Dad taught me how to ride a bike (a skill which through the encouragement of my husband I later learned I was good at when I started competing locally and nationally in cycle time trialling). All three of us children went through the rite of passage progressing from trike, to stabilisers on a hand me down bike which was usually slightly too big for us (we’d grow into it) and then to Dad holding the saddle and running down the road behind us. Or was he?! When it was my turn, I remember getting to the bottom of the road, putting my feet down and turning around to see that Dad hadn’t moved and was standing grinning at me from outside number 3 where we had started from. From then on I could ride a bike and as the saying goes, I never forgot it.  Bicycles have played a major role in our lives both socially and practically from the hours spent cycling up and down outside the house with the other children on our road, to being our main source of transport and our ticket to independence as teenagers.  For me, cycling also became a competitive sport.  A similar thing happened with swimming. I remember running out to meet Dad who was bobbing up and down in the Devon waves one camping holiday and being told to “swim to me Nicky”. And I did, completely forgetting that I hadn’t put my arm bands on.

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Dad, 2011

Shine on you crazy diamond

Dad instilled in me very early on a passion for music. I was encouraged to play the piano for five years but never really got on with my teacher’s choice of music (classical or nothing) so fulfilled Dad’s prediction of “you’ll regret it if you give it up”. I continue to return to the piano from time to time and still dream of playing jazz. He went halves with me when I bought my first album, “Purple Rain” by Prince, another of my teenage heroes who sadly passed away this year. Dad had a really wide taste in music, with no genre excluded, and which thankfully I have inherited due to early exposure to jazz, classical, rock and blues. He told me I couldn’t sing but it never put me off. I can still sing whole albums that I haven’t heard since I was 15 (if only I could remember where I left my car keys or why I walked into a room) and as I have mentioned to you in previous posts, singing is a mood enhancing therapy that I have always resorted to in times of need and still use to this day. One of my greatest pleasures is attending live music and I am lucky to have a number of excellent venues within a three mile radius of my house which I frequent on a regular basis.  The music I associate most with my childhood and my Dad is that of Bowie, Pink Floyd, Miles Davis, Ella Fitzgerald, Louis Armstrong and Kate Bush.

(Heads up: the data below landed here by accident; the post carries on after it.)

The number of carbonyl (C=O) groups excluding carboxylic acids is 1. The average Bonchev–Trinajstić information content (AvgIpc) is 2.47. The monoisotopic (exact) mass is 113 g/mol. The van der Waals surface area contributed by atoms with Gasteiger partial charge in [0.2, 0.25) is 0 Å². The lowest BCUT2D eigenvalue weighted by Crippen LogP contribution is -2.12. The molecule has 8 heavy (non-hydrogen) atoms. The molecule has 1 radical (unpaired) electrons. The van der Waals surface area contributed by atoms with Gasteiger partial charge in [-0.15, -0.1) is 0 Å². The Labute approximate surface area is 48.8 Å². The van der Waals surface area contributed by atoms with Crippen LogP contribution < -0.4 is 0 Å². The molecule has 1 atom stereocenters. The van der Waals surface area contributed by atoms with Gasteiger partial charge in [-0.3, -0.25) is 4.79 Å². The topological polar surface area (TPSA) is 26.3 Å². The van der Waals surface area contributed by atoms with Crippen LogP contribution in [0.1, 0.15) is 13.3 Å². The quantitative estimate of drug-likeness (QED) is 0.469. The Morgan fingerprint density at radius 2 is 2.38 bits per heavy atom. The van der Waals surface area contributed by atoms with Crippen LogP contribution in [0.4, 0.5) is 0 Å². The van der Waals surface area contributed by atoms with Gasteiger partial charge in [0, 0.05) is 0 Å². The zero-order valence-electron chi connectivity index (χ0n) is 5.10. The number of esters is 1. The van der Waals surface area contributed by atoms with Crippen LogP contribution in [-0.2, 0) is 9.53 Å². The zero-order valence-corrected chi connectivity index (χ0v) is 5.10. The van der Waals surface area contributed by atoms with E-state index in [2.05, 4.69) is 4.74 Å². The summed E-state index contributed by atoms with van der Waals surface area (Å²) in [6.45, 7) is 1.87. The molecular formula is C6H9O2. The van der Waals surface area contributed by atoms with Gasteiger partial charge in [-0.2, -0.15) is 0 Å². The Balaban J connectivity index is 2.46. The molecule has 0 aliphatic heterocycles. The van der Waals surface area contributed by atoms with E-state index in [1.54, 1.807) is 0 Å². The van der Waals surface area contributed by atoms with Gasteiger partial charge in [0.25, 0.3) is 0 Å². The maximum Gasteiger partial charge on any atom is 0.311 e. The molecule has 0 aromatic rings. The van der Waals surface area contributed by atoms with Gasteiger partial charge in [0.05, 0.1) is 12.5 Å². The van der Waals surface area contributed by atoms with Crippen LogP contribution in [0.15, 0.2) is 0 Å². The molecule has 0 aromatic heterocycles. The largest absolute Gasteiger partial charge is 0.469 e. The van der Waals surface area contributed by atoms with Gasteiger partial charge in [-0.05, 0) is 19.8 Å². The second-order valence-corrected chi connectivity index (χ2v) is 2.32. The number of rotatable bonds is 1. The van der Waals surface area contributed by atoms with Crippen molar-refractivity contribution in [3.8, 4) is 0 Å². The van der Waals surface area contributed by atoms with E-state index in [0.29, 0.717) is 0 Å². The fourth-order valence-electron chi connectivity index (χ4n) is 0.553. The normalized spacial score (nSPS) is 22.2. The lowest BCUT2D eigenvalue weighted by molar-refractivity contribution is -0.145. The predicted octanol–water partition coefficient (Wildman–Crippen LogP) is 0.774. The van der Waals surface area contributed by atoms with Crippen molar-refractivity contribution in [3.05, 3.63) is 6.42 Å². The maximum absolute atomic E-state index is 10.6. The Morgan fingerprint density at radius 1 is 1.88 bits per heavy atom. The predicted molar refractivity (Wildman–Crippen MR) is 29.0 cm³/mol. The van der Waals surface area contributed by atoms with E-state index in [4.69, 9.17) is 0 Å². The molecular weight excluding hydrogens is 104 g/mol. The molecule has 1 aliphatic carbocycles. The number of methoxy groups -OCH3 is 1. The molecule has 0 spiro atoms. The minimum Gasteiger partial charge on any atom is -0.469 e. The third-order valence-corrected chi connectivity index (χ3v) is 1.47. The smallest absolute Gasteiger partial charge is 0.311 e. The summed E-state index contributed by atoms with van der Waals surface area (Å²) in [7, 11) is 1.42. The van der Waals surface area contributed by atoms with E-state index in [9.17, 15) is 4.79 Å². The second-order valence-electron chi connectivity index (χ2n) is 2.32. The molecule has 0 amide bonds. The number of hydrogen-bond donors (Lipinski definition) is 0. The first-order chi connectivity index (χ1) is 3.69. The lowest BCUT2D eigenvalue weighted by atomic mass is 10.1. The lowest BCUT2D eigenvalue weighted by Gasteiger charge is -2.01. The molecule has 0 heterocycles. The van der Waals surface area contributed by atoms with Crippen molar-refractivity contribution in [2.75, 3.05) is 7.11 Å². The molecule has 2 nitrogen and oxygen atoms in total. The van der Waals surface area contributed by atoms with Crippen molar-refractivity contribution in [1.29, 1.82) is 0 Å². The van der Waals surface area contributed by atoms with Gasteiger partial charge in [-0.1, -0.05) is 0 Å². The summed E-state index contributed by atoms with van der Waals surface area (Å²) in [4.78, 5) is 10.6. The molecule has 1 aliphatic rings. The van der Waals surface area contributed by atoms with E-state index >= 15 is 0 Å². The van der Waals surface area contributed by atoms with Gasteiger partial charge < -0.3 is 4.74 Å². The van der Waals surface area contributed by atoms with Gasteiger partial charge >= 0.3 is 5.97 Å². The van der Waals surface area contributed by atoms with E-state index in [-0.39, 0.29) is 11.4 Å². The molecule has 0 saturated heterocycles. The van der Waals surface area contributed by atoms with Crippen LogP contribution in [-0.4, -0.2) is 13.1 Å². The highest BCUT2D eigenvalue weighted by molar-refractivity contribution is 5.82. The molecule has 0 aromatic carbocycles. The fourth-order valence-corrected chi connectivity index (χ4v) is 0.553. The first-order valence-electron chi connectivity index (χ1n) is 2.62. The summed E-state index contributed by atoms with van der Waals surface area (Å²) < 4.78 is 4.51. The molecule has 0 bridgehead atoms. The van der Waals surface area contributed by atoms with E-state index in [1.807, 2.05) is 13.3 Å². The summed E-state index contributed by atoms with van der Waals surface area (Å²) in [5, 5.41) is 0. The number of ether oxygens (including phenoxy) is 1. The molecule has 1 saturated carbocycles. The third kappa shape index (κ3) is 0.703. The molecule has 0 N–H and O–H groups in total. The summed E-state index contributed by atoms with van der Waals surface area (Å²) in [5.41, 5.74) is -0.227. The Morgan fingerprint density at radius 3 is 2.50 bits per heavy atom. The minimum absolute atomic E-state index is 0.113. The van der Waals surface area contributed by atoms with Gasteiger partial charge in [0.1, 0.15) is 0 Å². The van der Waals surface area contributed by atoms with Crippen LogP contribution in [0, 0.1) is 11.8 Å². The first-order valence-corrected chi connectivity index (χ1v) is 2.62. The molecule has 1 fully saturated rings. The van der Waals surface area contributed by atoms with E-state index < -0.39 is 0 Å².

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Dad the last time I saw him

Always in my heart

During his final year of life Dad would often ask me when I telephoned if I was happy. He also told me regularly during these calls how much he enjoyed hearing my cheerful voice and to “keep cheerful”. The happiness of his children was so important to him and I think he needed to know that he had done a good job.  I was lucky enough to visit him in the last few days of his life and while he wasn’t aware I was there I was grateful to be able to spend some time drawing him as he slept.  Dad told us that you make your own luck in this world through hard work and perseverance. I agree with him up to one very important point. You have no control or say in who you are born to and we certainly lucked out on that one. Rest in peace Dad.  I couldn’t have asked for a better male role model in my life and I thank you for your unconditional love and support which have encouraged and inspired me to become the person I am today.